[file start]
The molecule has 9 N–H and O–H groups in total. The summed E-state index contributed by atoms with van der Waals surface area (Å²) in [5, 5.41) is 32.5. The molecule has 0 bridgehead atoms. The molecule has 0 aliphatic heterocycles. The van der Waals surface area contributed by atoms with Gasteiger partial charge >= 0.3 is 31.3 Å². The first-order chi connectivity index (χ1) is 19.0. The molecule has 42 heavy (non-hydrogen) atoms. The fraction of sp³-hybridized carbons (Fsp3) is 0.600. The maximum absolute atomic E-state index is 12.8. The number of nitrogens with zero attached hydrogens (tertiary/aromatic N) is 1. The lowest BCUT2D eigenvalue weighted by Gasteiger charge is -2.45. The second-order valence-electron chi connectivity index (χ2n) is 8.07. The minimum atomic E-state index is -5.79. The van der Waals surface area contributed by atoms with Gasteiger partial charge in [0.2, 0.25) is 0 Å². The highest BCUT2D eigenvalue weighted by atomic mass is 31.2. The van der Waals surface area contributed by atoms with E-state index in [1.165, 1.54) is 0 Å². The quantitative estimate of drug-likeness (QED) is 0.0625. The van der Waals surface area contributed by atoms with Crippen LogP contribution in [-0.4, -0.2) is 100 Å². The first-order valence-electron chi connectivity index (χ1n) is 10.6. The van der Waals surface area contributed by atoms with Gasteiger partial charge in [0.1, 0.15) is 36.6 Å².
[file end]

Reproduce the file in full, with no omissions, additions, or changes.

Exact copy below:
The molecule has 9 N–H and O–H groups in total. The summed E-state index contributed by atoms with van der Waals surface area (Å²) in [5, 5.41) is 32.5. The molecule has 0 bridgehead atoms. The molecule has 0 aliphatic heterocycles. The van der Waals surface area contributed by atoms with Gasteiger partial charge >= 0.3 is 31.3 Å². The first-order chi connectivity index (χ1) is 19.0. The molecule has 42 heavy (non-hydrogen) atoms. The fraction of sp³-hybridized carbons (Fsp3) is 0.600. The maximum absolute atomic E-state index is 12.8. The number of nitrogens with zero attached hydrogens (tertiary/aromatic N) is 1. The lowest BCUT2D eigenvalue weighted by Gasteiger charge is -2.45. The second-order valence-electron chi connectivity index (χ2n) is 8.07. The minimum atomic E-state index is -5.79. The van der Waals surface area contributed by atoms with Gasteiger partial charge in [0.2, 0.25) is 0 Å². The highest BCUT2D eigenvalue weighted by atomic mass is 31.2. The van der Waals surface area contributed by atoms with E-state index in [1.165, 1.54) is 0 Å². The quantitative estimate of drug-likeness (QED) is 0.0625. The van der Waals surface area contributed by atoms with Crippen LogP contribution in [-0.4, -0.2) is 100 Å². The first-order valence-electron chi connectivity index (χ1n) is 10.6. The van der Waals surface area contributed by atoms with Gasteiger partial charge in [0.1, 0.15) is 36.6 Å².